The stand-off between Bhutan and China set off in 2017 after the former accused its powerhouse neighbour of building a road within its territory. This, Bhutan said, was a violation of previous treaty obligations.

China announced the area was part of its territory and refuted Bhutan’s allegations.

Bhutan and India are usually strong allies and Delhi provides training for the country’s armed forces and assists the country on its foreign policy.

According to CNN, the power dynamic has changed as the rivalry between Beijing and Delhi intensifies.

Earlier this year, India and China clashed along another disputed border in the mountainous region. Twenty soldiers were killed in the conflict, the highest death toll since the country battled over the same area during the 60s.

Pictures which circulated earlier this year appeared to show Indian troops battered and bound with rope near the disputed Himalayan border, where China is said to have used a microwave-style weapon to disperse hostile soldiers in August. India denied the claims on Tuesday. Click to enlarge

This week it was revealed Chinese troops used ‘microwave’ weapons to force Indian soldiers to retreat by making them violently sick during a Himalayan stand-off, a professor has claimed.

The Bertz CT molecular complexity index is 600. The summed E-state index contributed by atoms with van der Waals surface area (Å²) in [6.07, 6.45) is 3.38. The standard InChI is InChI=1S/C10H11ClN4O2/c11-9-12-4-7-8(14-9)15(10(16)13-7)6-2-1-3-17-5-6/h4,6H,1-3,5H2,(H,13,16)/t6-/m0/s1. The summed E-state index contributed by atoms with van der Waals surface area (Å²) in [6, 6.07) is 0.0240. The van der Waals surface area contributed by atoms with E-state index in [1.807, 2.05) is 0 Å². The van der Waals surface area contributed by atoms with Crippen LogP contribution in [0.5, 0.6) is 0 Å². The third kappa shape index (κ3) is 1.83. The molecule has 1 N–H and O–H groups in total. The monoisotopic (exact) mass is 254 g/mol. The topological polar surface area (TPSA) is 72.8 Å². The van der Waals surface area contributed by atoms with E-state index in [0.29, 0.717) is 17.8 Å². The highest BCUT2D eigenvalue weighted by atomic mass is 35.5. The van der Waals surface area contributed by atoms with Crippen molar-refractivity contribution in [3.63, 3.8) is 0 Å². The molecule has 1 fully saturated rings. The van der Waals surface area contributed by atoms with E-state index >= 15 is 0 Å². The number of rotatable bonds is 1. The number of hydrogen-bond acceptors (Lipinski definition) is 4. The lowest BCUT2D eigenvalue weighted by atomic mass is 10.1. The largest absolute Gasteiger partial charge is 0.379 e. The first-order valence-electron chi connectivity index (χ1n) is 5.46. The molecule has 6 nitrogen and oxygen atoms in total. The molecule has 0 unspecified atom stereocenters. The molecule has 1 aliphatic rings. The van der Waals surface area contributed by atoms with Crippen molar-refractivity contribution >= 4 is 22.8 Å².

The electromagnetic weapons which cook the human tissue of enemy troops ‘turned the mountain tops into a microwave oven’ and made the Indian soldiers vomit, international studies expert Jin Canrong told his students in Beijing.

India‘s top military commander has warned a tense border standoff with Chinese forces in the western Himalayas could spark a larger conflict, even as senior commanders from both sides met near the frontline for their eighth round of talks.

Chief of Defence Staff Bipin Rawat said the situation was tense at the Line of Actual Control, the de facto border, in eastern Ladakh, where thousands of Indian and Chinese troops are locked in a months-long confrontation.

‘We will not accept any shifting of the Line of Actual Control,’ Rawat said in an online address.

‘In the overall security calculus, border confrontations, transgressions and unprovoked tactical military actions spiralling into a larger conflict cannot therefore be discounted,’ he said.

Brutal hand-to-hand combat in June left 20 Indian and an undisclosed number of Chinese soldiers dead, escalating tensions and triggering large deployments on the remote, desolate border area.

India said its soldiers were mutilated after being beaten to death with nail-studded clubs by the Chinese People’s Liberation Army at the disputed Himalayan border.

Among the dead was Colonel B. Santosh Babu, Commanding Officer of the 16 Bihar regiment.

His mother Manjula told the New Indian Express: ‘I lost my son, I cannot bear it. But he died for the country and that makes me happy and proud.’

China said it suffered 43 casualties, but did not specify whether any of its men had been killed in the hand-to-hand combat in the Galwan Valley, Ladakh.   

No bullets were fired as per a peace treaty which bars firearms within 2km of the Line of Actual Control, the line drawn down the 17,000ft-high valley after India’s defeat in the 1962 Sino-Indian War.